Typical street scene in Santa Ana, El Salvador. (Photo: iStock)

Typical street scene in Santa Ana, El Salvador. (Photo: iStock)

IMF Survey: IMF Agrees $15.7 Billion Loan to Bolster Hungary's Finances

November 6, 2008

  • Loan part of financing package with European Union, World Bank
  • Program aims to restore confidence in Hungary's financial markets
  • Cuts in budgetary expenditures needed to ease short-term financing pressures

The IMF's Executive Board has approved a $15.7 billion loan for Hungary as part of a program designed to ease financial market stress in the East European country, buffeted by global financial turmoil.


Key measures concentrate on the areas of greatest stress—government finances and the banking sector. The measures are designed to be compatible with longer-run economic goals of reforming government finances and ensuring continued high levels of capital in the banking sector.

The 17-month Stand-By Arrangement for Hungary from the IMF is part of a $25 billion financing package to which the European Union has committed €6.5 billion ($8.4 billion) and the World Bank $1.3 billion.

Apart from Hungary, the IMF has been discussing with a number of other countries about loans to help them fend off the impact of the global financial crisis, which has triggered a worldwide economic downturn. The IMF approved a $16.4 billion loan for Ukraine on November 5.

The IMF approval makes $6.3 billion immediately available and the remainder in five installments subject to quarterly reviews. The Stand-By Arrangement entails exceptional access to IMF resources, amounting to 1,015 percent of Hungary's IMF quota, and was approved under the Fund's fast-track Emergency Financing Mechanism.

Two key objectives

Specifically, the IMF-supported economic program is based on two key objectives: to implement a substantial fiscal adjustment to ensure that the government's debt-financing needs will decline; and to maintain adequate liquidity and strong levels of capital in the banking system. Ultimately, the program should help restore stability in the financial sector and create the conditions for an economic recovery.  

"The economic program rightly focuses on the fiscal and the banking sectors, which were the two key areas of vulnerability at the outset of the difficulties," said Anne-Marie Gulde, the IMF's mission chief for Hungary who was involved in discussions on the financing package.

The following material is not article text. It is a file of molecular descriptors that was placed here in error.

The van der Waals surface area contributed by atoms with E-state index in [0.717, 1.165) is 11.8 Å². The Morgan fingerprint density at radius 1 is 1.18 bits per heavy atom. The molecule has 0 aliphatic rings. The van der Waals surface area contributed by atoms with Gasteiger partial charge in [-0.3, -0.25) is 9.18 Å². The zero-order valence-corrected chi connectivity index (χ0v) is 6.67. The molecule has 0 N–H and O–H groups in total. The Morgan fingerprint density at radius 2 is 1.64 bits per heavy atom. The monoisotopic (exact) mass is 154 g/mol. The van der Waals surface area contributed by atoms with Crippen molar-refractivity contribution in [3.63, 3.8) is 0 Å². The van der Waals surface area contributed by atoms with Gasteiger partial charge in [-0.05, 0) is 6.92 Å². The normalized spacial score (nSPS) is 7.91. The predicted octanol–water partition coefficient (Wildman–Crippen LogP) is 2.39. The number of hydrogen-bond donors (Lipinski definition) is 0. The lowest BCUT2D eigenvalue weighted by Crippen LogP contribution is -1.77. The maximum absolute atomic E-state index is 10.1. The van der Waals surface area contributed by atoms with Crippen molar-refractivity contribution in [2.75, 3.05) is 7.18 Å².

"In the fiscal sector, a necessary reduction in the size of the public sector through lower expenditures will ease the country's short-term financing pressures and bring down the high levels of debt," she said.

"In the short-term, the rollover of debt will become easier and debt will become more sustainable in the medium term. The fiscal measures are also in line with the country's goal to slowly reduce the large size of its public sector and to provide more room for private activities to grow," she added.

Given the structure of the Hungarian budget, among other areas, adjustment will need to include revisions of wages and pensions. Under the authorities' program, expenditure restraint will be achieved in part through reductions in the overall government wage and pension bill. Nominal wage adjustments will be postponed and pension bonuses suspended.

While painful, the authorities have chosen this path, noting that a failure to achieve credible budget goals could have led to a government financing crisis with more severe consequences for the entire economy.  In designing the measures, low-income pensioners were excluded from benefit reductions. Furthermore, Hungary's comparatively good social benefits will also help to buffer the social effects of these measures.